Whenever we talk about software, no matter if it is developed for on-premise deployment or for the cloud, we marketeers usually invoke a lot of technical analogies: Control rooms, cockpits, traffic hubs, infrastructures, diagrams on screens, data on mobile phones, etc. The perception seems to be that it’s all about technology, its all about data, it’s all very clean and sterile. I really don’t like that very much.
Last evening I was thinking about the global economy and the new role of the “strategic” CFO that is going beyond the classic back-office job of accounting, budgeting, planning, controlling, reporting, governance and compliance into the much more strategic role of enabling sustainable and profitable growth for the whole enterprise. And I was thinking: “Why can’t we – for once – use a different analogy for explaining how a modern Finance Engine needs to work?” The analogy that came to mind was the picture of a tree.
“A tree?”, you might ask. Let me try to explain my thinking here.
(a) A tree has a strong foundation in its root system. The root system is deeply embedded in the environment and provides stability and nutrition to the entire organism. A modern Finance Engine also needs to be deeply rooted in the enterprise environment, being able to extract information from all business areas to provide a single source of truth.
(b) A tree is supported by a strong but flexible trunk that grows every year in a structured way. This is comparable to the foundational capabilities of a modern Finance Engine that provides all the reliability, security, governance and basic accounting capabilities needed for an enterprise CFO to not only run their business, but to stay compliant and provide data to everyone in the enterprise, in a format that is easy to consume (Tree Nutrition, ironically, is called sap).
(c) A tree is also characterized by its system of branches, supporting leaves or needles and/or fruit. In a modern Financial Engine this analogy relates to the ability of the tree to reach out to all areas of the business, even the smallest leaf to enable bi-directional communication and production.
(d) Last but not least, a tree is usually embedded in a rich and vibrant ecosystem, for example a forest, partaking in a system of sustainable and dynamic interchange, synergy and often symbiosis. This could be related to the capability of a modern Financial Engine to be easily connected to other systems, be it in a business-to-consumer or in a business-to-business context.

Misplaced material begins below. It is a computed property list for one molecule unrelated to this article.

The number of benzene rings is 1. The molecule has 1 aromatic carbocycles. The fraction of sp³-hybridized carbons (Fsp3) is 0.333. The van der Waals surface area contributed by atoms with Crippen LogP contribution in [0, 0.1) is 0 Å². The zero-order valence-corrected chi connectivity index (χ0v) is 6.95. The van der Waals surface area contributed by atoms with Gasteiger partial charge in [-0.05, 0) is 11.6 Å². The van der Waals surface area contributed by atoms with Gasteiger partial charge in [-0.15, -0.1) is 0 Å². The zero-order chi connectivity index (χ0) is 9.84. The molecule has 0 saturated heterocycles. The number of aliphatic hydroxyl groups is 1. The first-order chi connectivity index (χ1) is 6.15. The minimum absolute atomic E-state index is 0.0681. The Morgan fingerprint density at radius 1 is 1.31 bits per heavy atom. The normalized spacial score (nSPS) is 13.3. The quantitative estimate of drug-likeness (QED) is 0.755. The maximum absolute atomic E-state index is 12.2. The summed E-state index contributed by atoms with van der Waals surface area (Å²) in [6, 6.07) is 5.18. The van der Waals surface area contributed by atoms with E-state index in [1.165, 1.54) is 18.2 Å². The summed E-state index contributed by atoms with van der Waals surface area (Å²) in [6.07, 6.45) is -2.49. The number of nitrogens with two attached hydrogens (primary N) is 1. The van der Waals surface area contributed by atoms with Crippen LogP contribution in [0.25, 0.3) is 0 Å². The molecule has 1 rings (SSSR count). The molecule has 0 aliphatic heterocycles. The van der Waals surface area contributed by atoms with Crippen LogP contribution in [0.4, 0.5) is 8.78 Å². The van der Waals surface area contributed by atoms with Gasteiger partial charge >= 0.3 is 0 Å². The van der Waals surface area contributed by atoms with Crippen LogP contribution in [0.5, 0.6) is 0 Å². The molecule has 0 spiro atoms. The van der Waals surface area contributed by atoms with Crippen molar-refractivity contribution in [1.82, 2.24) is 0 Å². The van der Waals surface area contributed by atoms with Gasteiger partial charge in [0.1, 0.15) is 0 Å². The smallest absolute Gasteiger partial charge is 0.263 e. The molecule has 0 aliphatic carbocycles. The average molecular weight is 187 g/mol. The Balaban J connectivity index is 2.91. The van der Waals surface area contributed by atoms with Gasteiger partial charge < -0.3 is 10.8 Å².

You are probably already thinking about the 59 ways this analogy does not make sense.
“This silly analogy misses this, and it distorts or misrepresents that .. “.
Go ahead, critique, find fault, correct away to your hearts delight… ! I am fine with that! I think analogies are most useful when they stimulate a new way of thinking about something. For me it helps me think about launching our newest addition the cloud family, SAP Financials OnDemand. By thinking of the solution being like a tree, it makes me remember a number of key things we need to absolutely respect:
- If we want to put a new tree (new financials engine) into an enterprise, we need to respect that there is already a tree in place with an existing, deeply embedded root system, branches, and symbiotic relations with its internal and external ecosystem.
- When you put in a new tree, you typically start with a small tree that’s carefully nurtured and protected and allowed to grow alongside the existing tree until its ready stand alone and to bear fruit.
- You have to put a tree into the appropriate environment. Putting a palm tree into northern Alaska does not make a lot of sense. Nor does it make sense to place a new Financials Engine into an industry that requires specific, deep industry adaptations out of the box that the young “tree” might not have grown.
The list could go on, but I will stop the analogy right there. After all, this is just my personal blog about the random thoughts of an enterprise marketeer, looking for feedback and inspiration from the global hive mind.
In my mind, the analogy will live on, however. Don’t be surprised if we put pictures of magnificent trees or forests at the front of our customer presentations. I personally think it is important to think about Financial Engines not in terms of technology, but in termsof an organic system that has to flex and grow, that exist in a sustainable fashion inside an ecosystem, and that is, simply stated, a beautiful thing to look at and enjoy.
Walldorf, October 9, 2012